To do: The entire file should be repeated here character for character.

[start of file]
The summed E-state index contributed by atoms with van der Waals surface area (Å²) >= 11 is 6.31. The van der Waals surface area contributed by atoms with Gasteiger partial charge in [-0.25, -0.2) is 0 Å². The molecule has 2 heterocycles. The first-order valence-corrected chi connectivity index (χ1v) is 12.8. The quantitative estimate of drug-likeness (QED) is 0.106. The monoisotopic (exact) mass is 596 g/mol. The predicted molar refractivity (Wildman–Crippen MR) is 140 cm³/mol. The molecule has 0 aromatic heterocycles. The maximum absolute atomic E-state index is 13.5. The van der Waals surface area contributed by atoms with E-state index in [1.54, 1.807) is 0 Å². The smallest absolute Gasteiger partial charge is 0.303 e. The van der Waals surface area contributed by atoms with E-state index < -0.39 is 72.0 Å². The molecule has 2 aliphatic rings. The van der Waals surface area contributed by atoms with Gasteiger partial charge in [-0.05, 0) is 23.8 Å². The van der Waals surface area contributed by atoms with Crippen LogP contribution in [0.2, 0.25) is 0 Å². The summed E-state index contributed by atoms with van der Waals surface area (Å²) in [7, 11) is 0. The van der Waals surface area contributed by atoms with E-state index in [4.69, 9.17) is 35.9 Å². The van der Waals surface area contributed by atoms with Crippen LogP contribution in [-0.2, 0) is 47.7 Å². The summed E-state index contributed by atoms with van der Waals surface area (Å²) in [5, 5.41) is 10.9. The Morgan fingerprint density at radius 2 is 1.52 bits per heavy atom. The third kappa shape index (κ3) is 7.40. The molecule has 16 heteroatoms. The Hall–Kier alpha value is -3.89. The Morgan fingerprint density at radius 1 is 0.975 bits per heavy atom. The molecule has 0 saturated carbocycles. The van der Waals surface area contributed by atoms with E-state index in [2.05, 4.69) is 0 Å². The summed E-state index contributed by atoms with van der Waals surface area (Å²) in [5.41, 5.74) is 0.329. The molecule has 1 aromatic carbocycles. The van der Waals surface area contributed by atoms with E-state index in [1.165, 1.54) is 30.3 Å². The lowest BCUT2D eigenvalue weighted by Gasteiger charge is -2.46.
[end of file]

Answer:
The summed E-state index contributed by atoms with van der Waals surface area (Å²) >= 11 is 6.31. The van der Waals surface area contributed by atoms with Gasteiger partial charge in [-0.25, -0.2) is 0 Å². The molecule has 2 heterocycles. The first-order valence-corrected chi connectivity index (χ1v) is 12.8. The quantitative estimate of drug-likeness (QED) is 0.106. The monoisotopic (exact) mass is 596 g/mol. The predicted molar refractivity (Wildman–Crippen MR) is 140 cm³/mol. The molecule has 0 aromatic heterocycles. The maximum absolute atomic E-state index is 13.5. The van der Waals surface area contributed by atoms with E-state index in [1.54, 1.807) is 0 Å². The smallest absolute Gasteiger partial charge is 0.303 e. The van der Waals surface area contributed by atoms with E-state index < -0.39 is 72.0 Å². The molecule has 2 aliphatic rings. The van der Waals surface area contributed by atoms with Gasteiger partial charge in [-0.05, 0) is 23.8 Å². The van der Waals surface area contributed by atoms with Crippen LogP contribution in [0.2, 0.25) is 0 Å². The summed E-state index contributed by atoms with van der Waals surface area (Å²) in [7, 11) is 0. The van der Waals surface area contributed by atoms with E-state index in [4.69, 9.17) is 35.9 Å². The van der Waals surface area contributed by atoms with Crippen LogP contribution in [-0.2, 0) is 47.7 Å². The summed E-state index contributed by atoms with van der Waals surface area (Å²) in [5, 5.41) is 10.9. The Morgan fingerprint density at radius 2 is 1.52 bits per heavy atom. The third kappa shape index (κ3) is 7.40. The molecule has 16 heteroatoms. The Hall–Kier alpha value is -3.89. The Morgan fingerprint density at radius 1 is 0.975 bits per heavy atom. The molecule has 0 saturated carbocycles. The van der Waals surface area contributed by atoms with E-state index in [2.05, 4.69) is 0 Å². The summed E-state index contributed by atoms with van der Waals surface area (Å²) in [5.41, 5.74) is 0.329. The molecule has 1 aromatic carbocycles. The van der Waals surface area contributed by atoms with E-state index in [1.165, 1.54) is 30.3 Å². The lowest BCUT2D eigenvalue weighted by Gasteiger charge is -2.46.